The selection below is chosen because it plays on a red pill/neomasculine view of Sexual Market Value (SMV), but in a tongue-in-cheek fashion. His humorous lyrics are catchy and the guitar solo is understated but deft.

I read his autobiography and the man definitely had his flaws. But for a few golden years there in the mid-to-late 1950s, his musical genius really shined. Rest in peace, Chuck.

McCarthyism, “Witch Hunts,” and Coincidence Theory

A lot of people in 2017 are aware of the deceitfulness of the mainstream media, academia, and Hollywood, and the duplicity of those in government. But it would no doubt surprise them to learn this is nothing new. It’s been going on for generations–but with no alternative media to blow the whistle on them.

Before “triggering,” “microagressions,” and “safe spaces” came out of the SJW vocabulary to infect our everyday language, one of the old-school terms left-wingers liked to throw around was “McCarthyism.” Ironically, the term is used to describe what they (leftists/SJWs/feminists, etc.) do to people who challenge their Narrative. Use your own money to support a cause they don’t like:  admit in private that you believe in creationism; wear a T-shirt that they determine “sexist; or even just make a “dongle joke” to a friend; and they will launch a witch hunt of their own that won’t stop until you are fired from your job, or worse.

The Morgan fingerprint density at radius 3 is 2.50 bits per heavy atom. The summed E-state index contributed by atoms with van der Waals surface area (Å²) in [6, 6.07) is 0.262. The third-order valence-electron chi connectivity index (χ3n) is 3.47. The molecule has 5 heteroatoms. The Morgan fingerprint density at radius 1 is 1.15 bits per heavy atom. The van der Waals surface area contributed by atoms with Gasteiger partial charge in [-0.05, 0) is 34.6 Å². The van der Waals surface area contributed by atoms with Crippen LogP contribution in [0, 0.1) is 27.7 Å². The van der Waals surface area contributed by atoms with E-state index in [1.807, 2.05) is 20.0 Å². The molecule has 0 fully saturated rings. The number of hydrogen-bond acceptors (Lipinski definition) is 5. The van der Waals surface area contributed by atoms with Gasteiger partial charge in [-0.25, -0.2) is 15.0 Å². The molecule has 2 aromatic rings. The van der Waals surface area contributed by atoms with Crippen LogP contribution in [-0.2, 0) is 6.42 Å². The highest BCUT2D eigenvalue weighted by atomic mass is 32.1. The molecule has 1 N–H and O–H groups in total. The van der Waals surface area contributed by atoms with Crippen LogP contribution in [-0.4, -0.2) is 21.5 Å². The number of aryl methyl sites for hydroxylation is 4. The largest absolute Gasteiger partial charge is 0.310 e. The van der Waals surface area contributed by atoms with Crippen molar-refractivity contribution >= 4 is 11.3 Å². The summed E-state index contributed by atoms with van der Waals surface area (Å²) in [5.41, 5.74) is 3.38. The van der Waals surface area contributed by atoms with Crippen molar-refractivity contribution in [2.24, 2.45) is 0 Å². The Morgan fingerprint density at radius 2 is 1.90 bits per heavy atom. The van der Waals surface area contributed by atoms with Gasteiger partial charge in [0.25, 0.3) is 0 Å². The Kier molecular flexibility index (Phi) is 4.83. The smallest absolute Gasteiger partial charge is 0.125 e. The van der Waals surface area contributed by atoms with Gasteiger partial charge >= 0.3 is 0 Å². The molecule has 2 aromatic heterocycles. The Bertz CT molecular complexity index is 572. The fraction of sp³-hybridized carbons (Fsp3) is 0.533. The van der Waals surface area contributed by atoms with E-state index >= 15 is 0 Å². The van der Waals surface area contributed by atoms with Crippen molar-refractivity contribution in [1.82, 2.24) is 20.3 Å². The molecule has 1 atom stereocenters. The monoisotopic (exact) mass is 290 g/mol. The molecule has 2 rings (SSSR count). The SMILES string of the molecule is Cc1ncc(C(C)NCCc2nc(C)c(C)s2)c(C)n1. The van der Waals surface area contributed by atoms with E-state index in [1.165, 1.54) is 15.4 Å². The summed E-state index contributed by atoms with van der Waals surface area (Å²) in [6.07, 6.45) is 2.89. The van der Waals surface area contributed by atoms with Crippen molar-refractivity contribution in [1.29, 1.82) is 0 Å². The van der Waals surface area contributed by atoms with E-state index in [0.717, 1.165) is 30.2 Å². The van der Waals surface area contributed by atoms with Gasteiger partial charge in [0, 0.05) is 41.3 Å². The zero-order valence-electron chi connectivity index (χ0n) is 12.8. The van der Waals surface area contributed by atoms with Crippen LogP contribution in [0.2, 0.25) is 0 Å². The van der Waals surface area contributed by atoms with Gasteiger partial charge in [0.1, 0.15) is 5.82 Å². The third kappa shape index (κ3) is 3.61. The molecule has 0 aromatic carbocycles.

“McCarthyism” got it’s name from Senator Joseph McCarthy, who noticed our government being hijacked after WWII (actually, it started well before that). It turns out, with declassified documents and a non-hysterical examination of the facts in retrospect, that he was absolutely right in his whistle-blowing. (Not that truth matters to those who craft The Narrative.)

What McCarthy began to uncover was an orchestrated effort to usurp our Constitutional republic. But hell hath no fury like a conspiracy exposed, and it is the Deep State’s M.O. to assassinate the character of anybody who might be taken seriously, who would shine a light on the pattern and connect the dots.

Coincidence theorists, of course, will find some excuse to reject what stares us in the face. And the speaker in this video, himself, might be one, despite all the dots he highlights, just begging to be connected.

Stefan Molyneux has really done a good job assembling a lot of pertinent information. He gives an in-depth background so we have a context to put it in and compiling it into a pretty thorough presentation. Then he breaks down what McCarthy and his contemporaries actually did. If you’ve got the attention span, this is well worth the time it takes to listen.